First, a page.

When, Where to Watch Sunday's Solar Eclipse

May 20, 2012; 3:11 PM ET
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Where the weather cooperates, the United States--with the East Coast being the exception--will be treated to a spectacular solar eclipse late today.

For the best views of Sunday's "Ring of Fire" eclipse, head to places from northern California and neighboring southwestern Oregon to the Texas Panhandle.

Here, the sun will be reduced to what resembles a ring as the moon passes directly between the sun and Earth.

This "Ring of Fire," as described by Mike Wall of SPACE.com, will create a dazzling display for roughly 3 to 4 minutes over cities such as Medford, Ore., Redding, Calif., Reno, Nev., Cedar City, Utah, Albuquerque, N.M., and Lubbock, Texas.

SEE ALSO:
Weather for Today's Spectacular Solar Eclipse
How to Safely Observe the Sun During an Eclipse
Solar Eclipses: An Observer's Guide

Being able to see the eclipse is, of course, weather dependent. The good news is that Mother Nature will not ruin the show for many communities in the path of the complete eclipse.

The "Ring of Fire" will be visible since an annular eclipse is taking place late today as opposed to a total solar eclipse, according to Wall.

"In [the case of today's annular eclipse], the moon is close to apogee--the farthest point from Earth in its elliptical orbit around our planet--so it's a smidge too small in the sky to cover the solar disk completely."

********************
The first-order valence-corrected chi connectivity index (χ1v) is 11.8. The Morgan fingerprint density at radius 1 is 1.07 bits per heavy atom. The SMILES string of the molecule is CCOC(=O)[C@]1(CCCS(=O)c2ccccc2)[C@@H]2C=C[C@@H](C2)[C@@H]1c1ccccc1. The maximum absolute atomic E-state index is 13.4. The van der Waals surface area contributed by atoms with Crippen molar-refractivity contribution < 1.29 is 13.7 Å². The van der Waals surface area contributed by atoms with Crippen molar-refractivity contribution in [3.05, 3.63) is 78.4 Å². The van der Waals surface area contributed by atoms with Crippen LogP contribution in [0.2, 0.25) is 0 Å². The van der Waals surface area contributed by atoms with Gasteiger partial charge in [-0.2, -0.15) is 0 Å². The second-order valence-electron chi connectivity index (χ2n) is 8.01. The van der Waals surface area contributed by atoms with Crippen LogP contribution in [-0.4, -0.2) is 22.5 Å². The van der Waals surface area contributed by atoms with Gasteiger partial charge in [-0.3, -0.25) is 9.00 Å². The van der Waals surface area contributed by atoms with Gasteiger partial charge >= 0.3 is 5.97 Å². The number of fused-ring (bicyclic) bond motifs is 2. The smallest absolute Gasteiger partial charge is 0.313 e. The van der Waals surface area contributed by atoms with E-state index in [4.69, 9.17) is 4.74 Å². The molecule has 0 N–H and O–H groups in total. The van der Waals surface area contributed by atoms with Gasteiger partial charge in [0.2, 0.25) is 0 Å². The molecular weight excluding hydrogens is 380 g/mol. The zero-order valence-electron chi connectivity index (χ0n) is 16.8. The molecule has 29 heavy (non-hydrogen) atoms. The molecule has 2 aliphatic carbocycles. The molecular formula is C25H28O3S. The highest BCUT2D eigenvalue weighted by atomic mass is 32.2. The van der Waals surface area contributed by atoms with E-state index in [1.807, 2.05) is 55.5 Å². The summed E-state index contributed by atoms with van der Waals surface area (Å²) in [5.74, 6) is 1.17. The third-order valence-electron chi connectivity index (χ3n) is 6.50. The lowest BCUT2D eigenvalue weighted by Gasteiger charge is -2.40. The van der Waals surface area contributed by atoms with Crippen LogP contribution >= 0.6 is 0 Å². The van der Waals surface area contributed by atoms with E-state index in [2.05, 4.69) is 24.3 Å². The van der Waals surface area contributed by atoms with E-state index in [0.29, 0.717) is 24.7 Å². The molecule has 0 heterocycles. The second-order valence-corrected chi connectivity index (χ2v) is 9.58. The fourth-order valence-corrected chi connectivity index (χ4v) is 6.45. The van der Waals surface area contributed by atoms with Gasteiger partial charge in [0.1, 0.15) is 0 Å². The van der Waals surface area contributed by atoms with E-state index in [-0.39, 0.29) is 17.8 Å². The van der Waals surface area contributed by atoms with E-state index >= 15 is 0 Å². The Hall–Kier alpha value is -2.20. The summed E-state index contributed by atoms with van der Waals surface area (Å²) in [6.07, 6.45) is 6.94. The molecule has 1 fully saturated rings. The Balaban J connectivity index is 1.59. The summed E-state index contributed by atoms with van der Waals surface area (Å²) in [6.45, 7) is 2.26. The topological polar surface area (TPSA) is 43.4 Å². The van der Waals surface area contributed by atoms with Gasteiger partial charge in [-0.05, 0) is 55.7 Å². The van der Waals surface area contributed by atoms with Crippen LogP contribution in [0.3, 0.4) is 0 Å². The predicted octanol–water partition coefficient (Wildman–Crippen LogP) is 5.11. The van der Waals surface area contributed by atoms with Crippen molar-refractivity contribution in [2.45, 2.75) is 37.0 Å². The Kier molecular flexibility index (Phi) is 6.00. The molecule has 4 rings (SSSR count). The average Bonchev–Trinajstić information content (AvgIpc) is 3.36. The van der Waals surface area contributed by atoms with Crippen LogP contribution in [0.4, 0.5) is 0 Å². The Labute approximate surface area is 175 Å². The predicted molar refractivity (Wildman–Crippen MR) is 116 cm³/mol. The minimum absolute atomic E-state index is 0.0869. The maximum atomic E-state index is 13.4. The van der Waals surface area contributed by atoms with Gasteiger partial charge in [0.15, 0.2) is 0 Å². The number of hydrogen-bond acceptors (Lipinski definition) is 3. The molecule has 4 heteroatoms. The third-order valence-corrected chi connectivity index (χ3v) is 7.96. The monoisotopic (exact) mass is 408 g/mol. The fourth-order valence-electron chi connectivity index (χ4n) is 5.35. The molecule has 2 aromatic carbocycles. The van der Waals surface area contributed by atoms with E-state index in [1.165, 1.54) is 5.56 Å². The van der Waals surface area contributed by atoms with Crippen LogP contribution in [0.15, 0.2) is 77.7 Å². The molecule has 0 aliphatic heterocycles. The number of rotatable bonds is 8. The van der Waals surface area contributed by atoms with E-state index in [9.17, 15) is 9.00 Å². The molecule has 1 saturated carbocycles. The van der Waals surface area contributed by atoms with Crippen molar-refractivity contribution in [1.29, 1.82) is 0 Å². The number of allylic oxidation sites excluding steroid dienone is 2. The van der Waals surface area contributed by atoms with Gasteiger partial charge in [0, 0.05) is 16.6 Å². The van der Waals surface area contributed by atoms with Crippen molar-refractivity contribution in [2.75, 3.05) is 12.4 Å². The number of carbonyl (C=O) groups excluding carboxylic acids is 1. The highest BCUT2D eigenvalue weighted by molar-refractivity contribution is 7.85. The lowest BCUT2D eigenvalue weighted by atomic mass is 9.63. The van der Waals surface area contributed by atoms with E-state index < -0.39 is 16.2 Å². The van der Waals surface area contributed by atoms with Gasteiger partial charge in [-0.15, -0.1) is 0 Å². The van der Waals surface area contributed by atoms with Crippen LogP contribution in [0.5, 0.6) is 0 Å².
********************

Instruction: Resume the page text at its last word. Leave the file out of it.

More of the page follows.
Do not let the term 'annular' fool you into thinking that the show will be any less amazing than during a total eclipse. In fact, AccuWeather.com Senior Meteorologist Brett Anderson states that the display will be extra spectacular with the eclipse occurring right before sunset.

Please use caution when admiring the eclipse since serious eye damage can result if not done so safely.

The sun will transition to the spectacular "Ring of Fire" at the following times, which were calculated by NASA.

City
Starts
Peaks
Ends
Albuquerque, N.M.
6:28 p.m. MDT
7:36 p.m. MDT
Sunset
Eureka, Calif.
5:10 p.m. PDT
6:28 p.m. PDT
7:37 p.m. PDT
Lubbock, Texas
7:31 p.m. CDT
8:36 p.m. CDT
Sunset
Medford, Ore.
5:08 p.m. PDT
6:26 p.m. PDT
7:34 p.m. PDT
Reno, Nev.
5:15 p.m. PDT
6:31 p.m. PDT
7:37 p.m. PDT

The rest of the United States will be able to witness at least a partial solar eclipse right before sunset; the timing of which is given below for select cities. The East Coast will be the exception as the sun will set prior to the brilliant display.

City
Starts
Peaks
Ends
Buffalo, N.Y.
8:20 p.m. EDT
Sunset
---
Birmingham, Ala.
7:30 p.m. CDT
Sunset
---
Chicago, Ill.
7:22 p.m. CDT
Sunset
---
Minneapolis, Minn.
7:19 p.m. CDT
8:20 p.m. CDT
Sunset
St. Louis, Mo.
7:25 p.m. CDT
Sunset
---
Oklahoma City, Okla.
7:29 p.m. CDT
Sunset
---
Houston, Texas
7:35 p.m. CDT
Sunset
---
Denver, Colo.
6:23 p.m. MDT
7:30 p.m. MDT
Sunset
Salt Lake City, Utah
6:19 p.m. MDT
7:29 p.m. MDT
8:33 p.m. MDT
Boise, Idaho
6:12 p.m. MDT
7:25 p.m. MDT
8:31 p.m. MDT
Phoenix, Ariz.
5:29 p.m. MST
6:39 p.m. MST
Sunset
Seattle, Wash.
5:02 p.m. PDT
6:18 p.m. PDT
7:26 p.m. PDT
San Francisco, Calif.
5:16 p.m. PDT
6:33 p.m. PDT
7:40 p.m. PDT
Los Angeles, Calif.
5:25 p.m. PDT
6:38 p.m. PDT
7:43 p.m. PDT
Reno, Nev.
5:15 p.m. PDT
6:31 p.m. PDT
7:37 p.m. PDT
Honolulu, Hawaii
2:03 p.m. HST
3:12 p.m. HST
4:11 p.m. HST

You are welcome to share your photos of today's eclipse with AccuWeather.com through Facebook or Twitter.

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